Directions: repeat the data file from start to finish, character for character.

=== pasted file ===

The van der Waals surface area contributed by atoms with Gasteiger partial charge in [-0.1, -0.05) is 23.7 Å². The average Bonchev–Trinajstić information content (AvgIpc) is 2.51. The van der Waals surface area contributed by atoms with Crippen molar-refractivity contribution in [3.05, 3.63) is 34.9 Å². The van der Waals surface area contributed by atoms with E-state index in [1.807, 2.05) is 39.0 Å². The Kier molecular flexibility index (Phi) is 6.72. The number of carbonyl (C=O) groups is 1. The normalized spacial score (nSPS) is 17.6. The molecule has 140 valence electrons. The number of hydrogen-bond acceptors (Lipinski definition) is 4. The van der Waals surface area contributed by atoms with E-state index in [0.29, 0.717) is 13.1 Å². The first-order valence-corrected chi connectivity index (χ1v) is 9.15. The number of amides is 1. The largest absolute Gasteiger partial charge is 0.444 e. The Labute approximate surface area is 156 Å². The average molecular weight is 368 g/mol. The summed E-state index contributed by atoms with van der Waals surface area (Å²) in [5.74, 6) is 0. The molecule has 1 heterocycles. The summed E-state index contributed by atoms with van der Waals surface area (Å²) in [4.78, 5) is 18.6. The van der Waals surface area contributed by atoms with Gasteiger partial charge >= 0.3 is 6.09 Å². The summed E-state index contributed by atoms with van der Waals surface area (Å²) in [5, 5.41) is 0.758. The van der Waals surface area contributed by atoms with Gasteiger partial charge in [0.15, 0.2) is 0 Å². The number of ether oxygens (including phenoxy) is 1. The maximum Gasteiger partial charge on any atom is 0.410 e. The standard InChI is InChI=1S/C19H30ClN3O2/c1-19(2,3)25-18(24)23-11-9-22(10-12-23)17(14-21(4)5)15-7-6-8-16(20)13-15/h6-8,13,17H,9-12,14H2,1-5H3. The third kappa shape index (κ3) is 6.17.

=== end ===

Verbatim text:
The van der Waals surface area contributed by atoms with Gasteiger partial charge in [-0.1, -0.05) is 23.7 Å². The average Bonchev–Trinajstić information content (AvgIpc) is 2.51. The van der Waals surface area contributed by atoms with Crippen molar-refractivity contribution in [3.05, 3.63) is 34.9 Å². The van der Waals surface area contributed by atoms with E-state index in [1.807, 2.05) is 39.0 Å². The Kier molecular flexibility index (Phi) is 6.72. The number of carbonyl (C=O) groups is 1. The normalized spacial score (nSPS) is 17.6. The molecule has 140 valence electrons. The number of hydrogen-bond acceptors (Lipinski definition) is 4. The van der Waals surface area contributed by atoms with E-state index in [0.29, 0.717) is 13.1 Å². The first-order valence-corrected chi connectivity index (χ1v) is 9.15. The number of amides is 1. The largest absolute Gasteiger partial charge is 0.444 e. The Labute approximate surface area is 156 Å². The average molecular weight is 368 g/mol. The summed E-state index contributed by atoms with van der Waals surface area (Å²) in [5.74, 6) is 0. The molecule has 1 heterocycles. The summed E-state index contributed by atoms with van der Waals surface area (Å²) in [4.78, 5) is 18.6. The van der Waals surface area contributed by atoms with Gasteiger partial charge >= 0.3 is 6.09 Å². The summed E-state index contributed by atoms with van der Waals surface area (Å²) in [5, 5.41) is 0.758. The van der Waals surface area contributed by atoms with Gasteiger partial charge in [0.15, 0.2) is 0 Å². The number of ether oxygens (including phenoxy) is 1. The maximum Gasteiger partial charge on any atom is 0.410 e. The standard InChI is InChI=1S/C19H30ClN3O2/c1-19(2,3)25-18(24)23-11-9-22(10-12-23)17(14-21(4)5)15-7-6-8-16(20)13-15/h6-8,13,17H,9-12,14H2,1-5H3. The third kappa shape index (κ3) is 6.17.